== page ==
Zeta Boo semi-major axis orientation?
Posted 22 April 2013 - 11:48 AM
I was trying to split Zeta Boo; I think I did but I'm not sure. If I new which way they were aligned (the semi-major axis) then I might be sure.
Is semi major axis orientation a named thing?
Any help would be appreciated.
Posted 22 April 2013 - 12:33 PM
The 2013 British Astronomical Association gives parameters for Zeta Boo as follows:
2013.0, sep 0.49 arc sec, PA 292.3 deg
2014.0, sep 0.46 arc sec, PA 291.3 deg
So the system (which has a period of 124 years) is at present closing quite fast.
Semi major axis orientation would be the PA joining the periastron & apastron positions, which is irrelevant to observations though part of the orbital parameters needed to make predictions of position angle & seperation into the future.
Posted 22 April 2013 - 12:36 PM
The Sixth Catalog of Orbits, part of the WDS gives the following ephemerides for Zeta Boo:
Year.. PA.... Sep.
2013. 292.3 0.486"
2014. 291.3. 0.458"
2015. 290.2. 0.427"
You,re going to need at least a 12 inch scope with perfect seeing to bag this one!
Posted 22 April 2013 - 12:43 PM
Position Angle (PA) was the "thing" I needed.
Posted 22 April 2013 - 01:03 PM
So, if I'm doing this right...... a PA of 300 degrees makes the semi-major axis about parallel to the line between Izar and Arcturus. (?)
for reference: http://upload.wikime.../Boötes_IAU.svg
Posted 22 April 2013 - 08:06 PM
Back in mid-2011 I could still see a definite elongation of the double - a "rod" effect - with my 140mm refractor at 400x. At the time the WDS ephemeris, interpolated, would suggest 0.53" separation. And that's the Dawes Limit (as in, "barely split") for an 8.6-inch (218mm) aperture. Two years earlier, when the pair was somewhat wider, it was a notched image with the same telescope.
Currently, at about 0.47", I expect it'll be near enough a round image with 140mm - but given the 2011 observation, a 160mm refractor should give a similar "rod" to what I saw two years ago. Though it might need 500x or more to do it at present.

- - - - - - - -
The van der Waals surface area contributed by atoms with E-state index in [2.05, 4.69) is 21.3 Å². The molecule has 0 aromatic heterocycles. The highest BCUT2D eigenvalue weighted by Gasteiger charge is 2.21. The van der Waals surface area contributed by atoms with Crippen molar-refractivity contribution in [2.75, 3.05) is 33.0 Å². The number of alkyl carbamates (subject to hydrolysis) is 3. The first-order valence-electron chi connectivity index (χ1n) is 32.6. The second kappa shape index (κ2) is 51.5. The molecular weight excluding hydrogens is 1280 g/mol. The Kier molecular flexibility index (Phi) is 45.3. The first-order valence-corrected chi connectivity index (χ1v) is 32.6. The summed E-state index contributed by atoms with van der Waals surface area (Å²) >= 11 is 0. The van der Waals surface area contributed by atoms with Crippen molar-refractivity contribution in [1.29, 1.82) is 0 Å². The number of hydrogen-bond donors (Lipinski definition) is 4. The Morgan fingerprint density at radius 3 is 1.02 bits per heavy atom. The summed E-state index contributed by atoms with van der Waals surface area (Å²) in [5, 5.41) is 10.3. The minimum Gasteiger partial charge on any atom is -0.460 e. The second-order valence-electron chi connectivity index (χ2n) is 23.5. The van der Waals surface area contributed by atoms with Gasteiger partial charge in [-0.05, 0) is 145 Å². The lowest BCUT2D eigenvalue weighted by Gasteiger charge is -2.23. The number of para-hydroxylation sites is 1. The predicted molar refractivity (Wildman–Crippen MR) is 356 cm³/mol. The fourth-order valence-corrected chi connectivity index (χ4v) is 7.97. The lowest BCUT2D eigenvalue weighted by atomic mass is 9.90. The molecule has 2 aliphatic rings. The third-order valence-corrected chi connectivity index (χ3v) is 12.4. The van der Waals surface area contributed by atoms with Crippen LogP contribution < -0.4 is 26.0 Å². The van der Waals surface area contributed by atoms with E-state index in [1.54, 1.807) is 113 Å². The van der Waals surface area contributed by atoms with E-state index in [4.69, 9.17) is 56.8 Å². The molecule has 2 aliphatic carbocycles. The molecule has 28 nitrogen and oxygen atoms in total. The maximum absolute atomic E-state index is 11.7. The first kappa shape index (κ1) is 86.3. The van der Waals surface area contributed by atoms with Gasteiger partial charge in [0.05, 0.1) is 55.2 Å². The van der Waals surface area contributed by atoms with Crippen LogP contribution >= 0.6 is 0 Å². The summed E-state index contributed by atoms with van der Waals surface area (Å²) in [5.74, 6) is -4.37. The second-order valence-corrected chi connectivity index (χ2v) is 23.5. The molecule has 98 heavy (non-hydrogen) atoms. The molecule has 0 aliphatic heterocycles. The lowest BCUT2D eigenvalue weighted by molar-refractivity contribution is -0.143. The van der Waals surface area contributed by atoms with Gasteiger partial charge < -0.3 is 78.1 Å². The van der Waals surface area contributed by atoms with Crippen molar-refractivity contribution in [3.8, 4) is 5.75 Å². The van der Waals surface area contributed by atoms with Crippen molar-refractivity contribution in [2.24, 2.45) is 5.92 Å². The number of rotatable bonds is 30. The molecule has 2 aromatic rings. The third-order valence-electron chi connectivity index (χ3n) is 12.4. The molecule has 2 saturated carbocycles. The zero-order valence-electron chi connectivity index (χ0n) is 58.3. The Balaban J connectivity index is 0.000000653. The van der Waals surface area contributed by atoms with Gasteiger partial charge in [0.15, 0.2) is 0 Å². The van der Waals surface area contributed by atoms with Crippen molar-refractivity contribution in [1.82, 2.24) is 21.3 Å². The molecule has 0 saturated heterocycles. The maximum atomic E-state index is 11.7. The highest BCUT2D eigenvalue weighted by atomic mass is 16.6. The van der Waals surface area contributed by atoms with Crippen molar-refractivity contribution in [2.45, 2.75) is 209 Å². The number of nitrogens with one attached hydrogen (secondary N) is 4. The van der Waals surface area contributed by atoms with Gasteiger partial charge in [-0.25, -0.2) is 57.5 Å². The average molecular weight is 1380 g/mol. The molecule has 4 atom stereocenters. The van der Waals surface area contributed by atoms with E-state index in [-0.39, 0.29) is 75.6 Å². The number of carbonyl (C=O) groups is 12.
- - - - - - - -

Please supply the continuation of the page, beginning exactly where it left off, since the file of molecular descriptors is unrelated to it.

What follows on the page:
Posted 22 April 2013 - 08:12 PM
Regarding angle, a PA of 290 is just northerly from due west. It's mostly easy to work out directions from the E-W line - in alt-az/Dob and other undriven scopes W is the drift direction; equatorials give it, if driven, from moving on the RA axis.
Posted 22 April 2013 - 08:27 PM
For now, the Dibon Smith version is fine and gives a nice overview of the orbit, with the benefit of dates for positions.
Posted 22 April 2013 - 11:25 PM
I'm viewing it from my drive way in the northern CA. Generally very poor conditions due to light pollution, unfortunately.
Hoping to get back out there tonight or later this week.
Posted 06 May 2013 - 04:13 PM
Congrats on the split!
Posted 06 May 2013 - 09:08 PM
Posted 08 May 2013 - 11:25 PM
I had both clear sky and steady atmosphere late last night, so I tried Zeta Boo again, and had a clean split, though only just so, at 470x with C9.25. Two neat discs with a slight dark space between them, almost touching - as the Dawes Limit for that aperture is the same as the current separation (per ephemeris) it was fairly much as expected. But nice to get - not every night allows magnifications that high to be useful.
Posted 10 May 2013 - 03:21 AM
Posted 11 May 2013 - 04:17 AM
Posted 17 May 2013 - 02:35 PM
Posted 19 May 2013 - 05:09 PM
Missing nights like that. We've had a few nights where Doubles in the 0.7 or so range might be tried, but not steady enough for Zeta, which IIRC is just south of 0.5 now, and closing.
I tried Zeta Boo tonight with my 10" reflector. I pushed magnification to 1200X. I observed two clear discs touching.
Posted 26 May 2013 - 11:53 PM
Posted 26 May 2013 - 11:53 PM
Posted 30 May 2013 - 09:37 PM
On my first try I was unaware of the PA. I thought I saw an elongation in a direction I estimated to be 260 deg. After consulting my computer I realized I was off by 30 deg.
I decided to try some other easier targets and let the scope cool some more. After another 45 min or so I returned to Zeta. I now knew where to look (could be a bad thing, I guess). Anyway, I still couldn't quite make out a definitive sign of a double at a mag of about 320x. I upped the power to 500x and after some time adapting was rewarded with the classic "kissing" double. Really, this is the first time I've seen this (i.e., to stars touching but no split between them -- almost like a slot instead of a circle). The "slot" was oriented in the correct orientation (PA ~290 deg). I looked enough to know I was really seeing it and not just "filling in the blanks." Color was a deep white.
For kicks I looked at Izar at 500x and was impressed that the two points were steady and the color difference between them quite pronounced. At 500x Saturn did not look so hot
Posted 01 June 2013 - 06:50 AM